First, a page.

It seems that the online shopping world is no longer a ‘girls only’ club. Move over, ladies, because men are becoming more interested in your space, and are making up an increasingly sizeable percentage of the online shopping demographic.
Part of the reason for this uptrend is that social media is making it easy: guys are also interested in the way they look and dress, and as they become more attuned to fashion trends (via social media sharing and instant access to world events and news) they can easily go and look up whatever interests them online. Gilt Groupe and others like it are capitalizing on this fact to market specifically towards appearance-savvy men.
We got the scoop on all things man-related from Silicon Alley Insider, and the following article is in the form of excerpts taken from the original story published there by Todd Stone. Follow the URL link on the title to see the article in its original location -and leave us your own thoughts at the bottom of the post!
from Silicon Alley Insider by Todd Stone
When we think of the increasingly popular fashion flash-sale sites like Gilt Groupeand Hautelook, most people imagine uber-feminine “Sex and the City” types hunting for bargains while at work. But this is an unfair generalization, largely because it completely overlooks a significant demographic: Men.
While the majority of flash-sale shoppers are women, it is important to note that men are now shopping in much greater numbers – and the major flash-sale sites know it.
In July, Gilt will launch a new site just for men called “Men’s Full Price.” That’s right, no sale. Gilt is confident that men will shop online without the incentive of a discount – just for fun, perhaps. This will be in addition to Gilt MAN, a men-only website that Gilt created in 2009.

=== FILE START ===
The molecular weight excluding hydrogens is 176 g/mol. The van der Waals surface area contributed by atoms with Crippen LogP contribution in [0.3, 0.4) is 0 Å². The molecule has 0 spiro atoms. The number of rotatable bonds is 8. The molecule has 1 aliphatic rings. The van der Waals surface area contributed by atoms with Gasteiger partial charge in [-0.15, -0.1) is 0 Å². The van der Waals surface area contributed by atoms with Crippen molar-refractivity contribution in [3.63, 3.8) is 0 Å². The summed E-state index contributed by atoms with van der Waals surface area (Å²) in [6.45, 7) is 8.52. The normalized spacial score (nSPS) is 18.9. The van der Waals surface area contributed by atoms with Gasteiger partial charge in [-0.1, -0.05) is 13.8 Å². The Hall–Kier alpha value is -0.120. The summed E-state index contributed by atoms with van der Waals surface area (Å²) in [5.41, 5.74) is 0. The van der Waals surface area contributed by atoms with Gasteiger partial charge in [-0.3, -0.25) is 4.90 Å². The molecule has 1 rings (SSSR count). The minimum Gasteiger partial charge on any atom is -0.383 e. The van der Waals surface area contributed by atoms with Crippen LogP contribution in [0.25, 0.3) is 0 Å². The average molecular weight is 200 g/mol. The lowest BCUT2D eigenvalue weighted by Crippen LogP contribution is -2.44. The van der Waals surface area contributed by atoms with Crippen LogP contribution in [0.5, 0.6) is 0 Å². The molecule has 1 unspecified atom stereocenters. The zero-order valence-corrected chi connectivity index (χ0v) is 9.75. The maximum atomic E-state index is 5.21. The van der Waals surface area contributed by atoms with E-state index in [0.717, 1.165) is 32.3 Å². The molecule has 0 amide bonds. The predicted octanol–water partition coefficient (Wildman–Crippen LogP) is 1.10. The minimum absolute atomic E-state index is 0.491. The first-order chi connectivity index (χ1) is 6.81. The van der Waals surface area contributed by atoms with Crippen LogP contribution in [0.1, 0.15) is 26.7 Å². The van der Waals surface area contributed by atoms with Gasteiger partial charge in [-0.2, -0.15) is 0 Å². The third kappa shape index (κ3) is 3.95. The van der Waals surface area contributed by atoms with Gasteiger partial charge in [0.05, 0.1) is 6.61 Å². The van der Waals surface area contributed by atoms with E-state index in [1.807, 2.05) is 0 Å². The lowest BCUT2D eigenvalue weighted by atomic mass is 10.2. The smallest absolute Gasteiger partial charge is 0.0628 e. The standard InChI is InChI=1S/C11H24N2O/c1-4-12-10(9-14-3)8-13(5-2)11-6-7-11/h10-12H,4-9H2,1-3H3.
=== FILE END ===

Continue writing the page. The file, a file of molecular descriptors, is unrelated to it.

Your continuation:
According to the company, now 26 percent of its 3.5 million plus members are men, and the average male member is 30 years old and has a household income of $100,000.
John Auerbach, who has worked on the Gilt MAN team and has been with Gilt since its inception, said that Gilt MAN not only has a large membership, but its members are engaged as well. He cited the fact that Gilt MANual, a blog on the Gilt MAN site that provides style advice, has a steady readership.
“I don’t think shopping will ever be the pastime for men that it is for women,” said Auerbach, who will lead the new full price division, “but men are increasingly taking charge of their wardrobe decisions.”
With Men’s Full Price, Gilt is following in the footsteps of Bonobos, the men’s e-tailer that started in 2007 by selling its own comfortably-fitting pants. Now, Bonobos is undoubtedly a full-fledged online men’s clothing and accessories store. Everything it sells is at full price. Suit pants go for as much as $175; wingtip shoes are $335. Bonobos sells bags by Jack Spade and loafers by Timberland, as well as lesser-known designers like Mark McNairy.
While Auerbach wouldn’t say what percentage of Gilt’s revenue comes from Gilt MAN, he said that “it’s a material part of our business.”
“The key fact is that more guys are more aware and interested in fashion,” Ross said.
And he credited social media for this. “A fashion show now can be tweeted and facebooked in seconds.”
It’s questionable how many guys are at their office computers waiting to hear what happened at the latest fashion show in Milan, but there certainly seems to be a rising interest in fashion among men